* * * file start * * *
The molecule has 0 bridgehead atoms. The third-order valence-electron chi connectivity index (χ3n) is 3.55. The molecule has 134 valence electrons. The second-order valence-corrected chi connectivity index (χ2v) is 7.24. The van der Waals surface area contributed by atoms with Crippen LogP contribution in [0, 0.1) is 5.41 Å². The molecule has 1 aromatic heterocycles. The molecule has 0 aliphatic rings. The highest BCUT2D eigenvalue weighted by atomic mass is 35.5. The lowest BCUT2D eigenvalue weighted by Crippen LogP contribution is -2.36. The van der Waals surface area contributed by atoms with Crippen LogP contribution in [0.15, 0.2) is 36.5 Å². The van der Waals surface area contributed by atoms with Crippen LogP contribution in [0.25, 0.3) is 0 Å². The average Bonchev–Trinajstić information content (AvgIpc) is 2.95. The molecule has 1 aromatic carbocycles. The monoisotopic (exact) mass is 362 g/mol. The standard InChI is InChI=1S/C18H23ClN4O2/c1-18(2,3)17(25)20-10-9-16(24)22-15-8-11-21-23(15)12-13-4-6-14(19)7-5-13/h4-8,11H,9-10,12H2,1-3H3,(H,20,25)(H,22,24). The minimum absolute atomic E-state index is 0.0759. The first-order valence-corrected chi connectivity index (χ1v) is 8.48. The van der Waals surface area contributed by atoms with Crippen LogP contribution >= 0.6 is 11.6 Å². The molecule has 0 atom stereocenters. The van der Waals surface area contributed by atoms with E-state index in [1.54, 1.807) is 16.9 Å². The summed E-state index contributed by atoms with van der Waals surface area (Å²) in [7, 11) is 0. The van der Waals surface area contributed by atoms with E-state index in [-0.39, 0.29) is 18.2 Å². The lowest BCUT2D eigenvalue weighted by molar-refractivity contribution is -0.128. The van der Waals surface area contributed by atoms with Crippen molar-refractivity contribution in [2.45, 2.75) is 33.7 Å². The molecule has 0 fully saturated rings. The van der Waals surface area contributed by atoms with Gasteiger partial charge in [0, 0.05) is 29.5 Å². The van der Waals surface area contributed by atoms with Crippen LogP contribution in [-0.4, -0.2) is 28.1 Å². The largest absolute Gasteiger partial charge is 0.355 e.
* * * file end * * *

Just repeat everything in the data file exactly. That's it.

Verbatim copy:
The molecule has 0 bridgehead atoms. The third-order valence-electron chi connectivity index (χ3n) is 3.55. The molecule has 134 valence electrons. The second-order valence-corrected chi connectivity index (χ2v) is 7.24. The van der Waals surface area contributed by atoms with Crippen LogP contribution in [0, 0.1) is 5.41 Å². The molecule has 1 aromatic heterocycles. The molecule has 0 aliphatic rings. The highest BCUT2D eigenvalue weighted by atomic mass is 35.5. The lowest BCUT2D eigenvalue weighted by Crippen LogP contribution is -2.36. The van der Waals surface area contributed by atoms with Crippen LogP contribution in [0.15, 0.2) is 36.5 Å². The van der Waals surface area contributed by atoms with Crippen LogP contribution in [0.25, 0.3) is 0 Å². The average Bonchev–Trinajstić information content (AvgIpc) is 2.95. The molecule has 1 aromatic carbocycles. The monoisotopic (exact) mass is 362 g/mol. The standard InChI is InChI=1S/C18H23ClN4O2/c1-18(2,3)17(25)20-10-9-16(24)22-15-8-11-21-23(15)12-13-4-6-14(19)7-5-13/h4-8,11H,9-10,12H2,1-3H3,(H,20,25)(H,22,24). The minimum absolute atomic E-state index is 0.0759. The first-order valence-corrected chi connectivity index (χ1v) is 8.48. The van der Waals surface area contributed by atoms with Crippen LogP contribution >= 0.6 is 11.6 Å². The molecule has 0 atom stereocenters. The van der Waals surface area contributed by atoms with E-state index in [1.54, 1.807) is 16.9 Å². The summed E-state index contributed by atoms with van der Waals surface area (Å²) in [7, 11) is 0. The van der Waals surface area contributed by atoms with E-state index in [-0.39, 0.29) is 18.2 Å². The lowest BCUT2D eigenvalue weighted by molar-refractivity contribution is -0.128. The van der Waals surface area contributed by atoms with Crippen molar-refractivity contribution in [2.45, 2.75) is 33.7 Å². The molecule has 0 fully saturated rings. The van der Waals surface area contributed by atoms with Gasteiger partial charge in [0, 0.05) is 29.5 Å². The van der Waals surface area contributed by atoms with Crippen LogP contribution in [-0.4, -0.2) is 28.1 Å². The largest absolute Gasteiger partial charge is 0.355 e.